But Ginsburg became an icon because of the obstacles she overcame during her ascent to the Supreme Court, her penchant for hard work, and her unstinting advocacy for women’s rights. “You can’t have it all, all at once,” she said in 2014. “Who—man or woman—has it all, all at once? Over my life span I think I have had it all. But in different periods of time things were rough.”
She certainly knew from her own experiences. She faced unrelenting gender discrimination throughout her early career, starting when she, a graduate of Cornell University, could only get a job as a typist in Oklahoma, where she and her husband, Martin Ginsburg, were stationed while he completed his military service. When they both enrolled in Harvard Law School, Ruth Bader Ginsburg was one of nine women in a class of more than 500. She eventually transferred to Columbia, where she graduated at the top of her class, but she still could not find a job at a law firm. She finally got a break when a former professor, Gerald Gunther, recommended her for a clerkship with Judge Edmund Palmieri. From there, she got a teaching job at Rutgers University in 1963 and began her unceasing campaign to outlaw sexual discrimination. Notably, she was also the first Jewish woman to serve on the Court.
The First Latina Justice
The third female Supreme Court Justice, Sonia Sotomayor is also the first justice of Hispanic and Latina descent to serve on the court.
Sotomayor was born in the Bronx to working-class Puerto Rican parents in 1954. She graduated from Princeton with a history degree and acquired her law degree from Yale University.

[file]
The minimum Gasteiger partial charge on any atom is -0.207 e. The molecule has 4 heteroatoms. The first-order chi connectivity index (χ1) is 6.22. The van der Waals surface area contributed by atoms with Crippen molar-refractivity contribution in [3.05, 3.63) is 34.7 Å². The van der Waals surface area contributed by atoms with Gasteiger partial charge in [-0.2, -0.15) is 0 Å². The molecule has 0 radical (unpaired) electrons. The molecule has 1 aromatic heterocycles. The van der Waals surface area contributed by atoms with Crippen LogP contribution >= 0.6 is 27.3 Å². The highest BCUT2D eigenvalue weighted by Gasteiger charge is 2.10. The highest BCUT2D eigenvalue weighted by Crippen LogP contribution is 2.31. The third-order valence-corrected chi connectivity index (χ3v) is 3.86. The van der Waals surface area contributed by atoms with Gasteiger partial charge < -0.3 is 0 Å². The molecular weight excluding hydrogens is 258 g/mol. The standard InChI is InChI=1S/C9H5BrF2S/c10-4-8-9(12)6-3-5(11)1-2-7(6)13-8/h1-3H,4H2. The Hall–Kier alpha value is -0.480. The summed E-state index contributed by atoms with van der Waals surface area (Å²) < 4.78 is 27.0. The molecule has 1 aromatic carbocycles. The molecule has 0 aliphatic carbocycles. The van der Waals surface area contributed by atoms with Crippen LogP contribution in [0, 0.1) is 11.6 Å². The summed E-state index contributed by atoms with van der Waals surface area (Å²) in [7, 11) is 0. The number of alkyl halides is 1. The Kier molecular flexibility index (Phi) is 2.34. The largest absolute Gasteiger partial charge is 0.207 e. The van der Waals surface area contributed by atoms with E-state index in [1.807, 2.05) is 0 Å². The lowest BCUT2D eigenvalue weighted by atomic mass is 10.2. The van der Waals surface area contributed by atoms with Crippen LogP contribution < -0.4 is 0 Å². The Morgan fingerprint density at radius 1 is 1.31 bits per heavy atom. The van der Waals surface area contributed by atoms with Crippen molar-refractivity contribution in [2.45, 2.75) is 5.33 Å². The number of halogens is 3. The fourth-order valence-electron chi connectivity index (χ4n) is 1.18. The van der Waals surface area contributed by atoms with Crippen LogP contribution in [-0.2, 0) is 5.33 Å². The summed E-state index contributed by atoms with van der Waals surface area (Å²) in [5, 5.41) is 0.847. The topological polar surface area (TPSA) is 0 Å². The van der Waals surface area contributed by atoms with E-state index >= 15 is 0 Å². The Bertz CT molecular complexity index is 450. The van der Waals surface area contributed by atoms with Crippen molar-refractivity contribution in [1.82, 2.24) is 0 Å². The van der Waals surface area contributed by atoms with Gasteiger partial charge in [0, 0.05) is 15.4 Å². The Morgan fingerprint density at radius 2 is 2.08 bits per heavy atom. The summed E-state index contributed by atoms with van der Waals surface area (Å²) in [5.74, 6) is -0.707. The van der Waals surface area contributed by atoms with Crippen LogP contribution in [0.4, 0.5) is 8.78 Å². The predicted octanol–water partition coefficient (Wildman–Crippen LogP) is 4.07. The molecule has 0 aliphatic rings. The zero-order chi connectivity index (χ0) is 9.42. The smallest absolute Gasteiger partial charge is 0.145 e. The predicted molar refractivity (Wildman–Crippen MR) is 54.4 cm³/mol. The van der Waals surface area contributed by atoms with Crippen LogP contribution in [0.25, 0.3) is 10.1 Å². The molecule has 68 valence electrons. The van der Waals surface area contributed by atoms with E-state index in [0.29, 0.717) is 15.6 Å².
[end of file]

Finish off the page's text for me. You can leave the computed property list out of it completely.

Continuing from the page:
Justice Sotomayor has had a long career on the bench enjoying bipartisan support. She was first appointed to the U.S. District Court by President H. W. Bush in 1992, and was unanimously confirmed by the Senate for that position. At the time, she was the youngest judge on that court until she was elevated to the U.S. Second Circuit Court of Appeals by President Clinton on her 43rd birthday.
President Barack Obama nominated Sotomayor to the Supreme Court on May 26, 2009; the Senate confirmed her on August 6 of that year. Her tenure on the bench has been marked by her passionate support of women and minorities and her defense of the Affordable Care Act and same-sex marriage.
When Ruth Bader Ginsburg joined the Supreme Court in 1993, Sandra Day O’Connor had been the lone female justice since 1981. The two of them conferred and came up with the idea of wearing lace collars with their judicial robes. The traditional robe is designed to be worn with a man’s shirt and tie, but the women on the court decided to wear laceas an expression of their femininity.
Lace may be fragile, but anyone who dismissed these two justices because of their gender was in for a rude awakening. Both of them were famously stringent and principled in their interpretations of the Constitution.
A New Judge
Born in Manhattan and educated at Princeton, Oxford University, and Harvard Law School, Elena Kagan holds the rare distinction of not having argued a case before any court prior to her appointment as Solicitor General of the United States in 2009. After graduating from law school and clerking for Supreme Court Justice Thurgood Marshall, she taught at the University of Chicago Law School, where she met future U.S. President Barack Obama. President Bill Clinton hired her to be the Associate White House Counsel, in which position she served from 1995 to 1996, and then as Clinton’s Deputy Assistant to the President for Domestic Policy and Deputy Director of the Domestic Policy Council from 1997 to 1999. Clinton then nominated her to the Supreme Court in 1999, but the Senate took no action, and her nomination lapsed.
Kagan then became Dean of Harvard Law School, where she served until 2009, when President Barack Obama chose her to be his Solicitor General, the first woman to serve in the role. In that capacity, she argued six cases before the Supreme Court. In May 2010, Obama nominated herto the Supreme Court, and the Senate confirmed her on August 5 of that year.
Kagan’s papers are in the process of being digitized—the Archives estimates that they only have 160,000 pages to go.